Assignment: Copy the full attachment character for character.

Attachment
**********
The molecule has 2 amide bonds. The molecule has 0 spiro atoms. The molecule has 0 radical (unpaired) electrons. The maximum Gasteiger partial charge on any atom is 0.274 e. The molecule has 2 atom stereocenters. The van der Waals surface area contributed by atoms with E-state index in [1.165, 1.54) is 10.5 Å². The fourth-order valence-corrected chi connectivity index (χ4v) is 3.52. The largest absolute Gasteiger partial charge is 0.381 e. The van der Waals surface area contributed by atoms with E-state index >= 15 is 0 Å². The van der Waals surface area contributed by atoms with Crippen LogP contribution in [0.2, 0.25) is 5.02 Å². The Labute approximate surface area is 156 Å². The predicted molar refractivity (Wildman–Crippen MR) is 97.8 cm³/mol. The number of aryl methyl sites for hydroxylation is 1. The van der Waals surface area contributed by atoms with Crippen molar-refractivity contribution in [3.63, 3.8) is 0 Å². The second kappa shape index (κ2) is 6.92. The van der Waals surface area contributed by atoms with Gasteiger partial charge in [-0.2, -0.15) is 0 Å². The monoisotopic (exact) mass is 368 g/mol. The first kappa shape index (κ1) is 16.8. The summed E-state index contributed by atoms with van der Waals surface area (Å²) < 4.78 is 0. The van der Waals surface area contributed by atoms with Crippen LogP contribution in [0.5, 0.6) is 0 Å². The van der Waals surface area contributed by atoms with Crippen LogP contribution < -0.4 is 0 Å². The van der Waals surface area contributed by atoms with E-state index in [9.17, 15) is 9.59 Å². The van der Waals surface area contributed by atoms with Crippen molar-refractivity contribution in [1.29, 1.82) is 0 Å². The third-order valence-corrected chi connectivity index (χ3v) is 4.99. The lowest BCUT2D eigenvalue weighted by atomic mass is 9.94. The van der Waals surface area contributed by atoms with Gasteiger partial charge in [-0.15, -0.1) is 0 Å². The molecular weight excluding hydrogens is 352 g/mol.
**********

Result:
The molecule has 2 amide bonds. The molecule has 0 spiro atoms. The molecule has 0 radical (unpaired) electrons. The maximum Gasteiger partial charge on any atom is 0.274 e. The molecule has 2 atom stereocenters. The van der Waals surface area contributed by atoms with E-state index in [1.165, 1.54) is 10.5 Å². The fourth-order valence-corrected chi connectivity index (χ4v) is 3.52. The largest absolute Gasteiger partial charge is 0.381 e. The van der Waals surface area contributed by atoms with E-state index >= 15 is 0 Å². The van der Waals surface area contributed by atoms with Crippen LogP contribution in [0.2, 0.25) is 5.02 Å². The Labute approximate surface area is 156 Å². The predicted molar refractivity (Wildman–Crippen MR) is 97.8 cm³/mol. The number of aryl methyl sites for hydroxylation is 1. The van der Waals surface area contributed by atoms with Crippen molar-refractivity contribution in [3.63, 3.8) is 0 Å². The second kappa shape index (κ2) is 6.92. The van der Waals surface area contributed by atoms with Gasteiger partial charge in [-0.2, -0.15) is 0 Å². The monoisotopic (exact) mass is 368 g/mol. The first kappa shape index (κ1) is 16.8. The summed E-state index contributed by atoms with van der Waals surface area (Å²) < 4.78 is 0. The van der Waals surface area contributed by atoms with Crippen LogP contribution in [0.5, 0.6) is 0 Å². The van der Waals surface area contributed by atoms with Crippen LogP contribution < -0.4 is 0 Å². The van der Waals surface area contributed by atoms with E-state index in [9.17, 15) is 9.59 Å². The van der Waals surface area contributed by atoms with Crippen molar-refractivity contribution in [1.29, 1.82) is 0 Å². The third-order valence-corrected chi connectivity index (χ3v) is 4.99. The lowest BCUT2D eigenvalue weighted by atomic mass is 9.94. The van der Waals surface area contributed by atoms with Gasteiger partial charge in [-0.15, -0.1) is 0 Å². The molecular weight excluding hydrogens is 352 g/mol.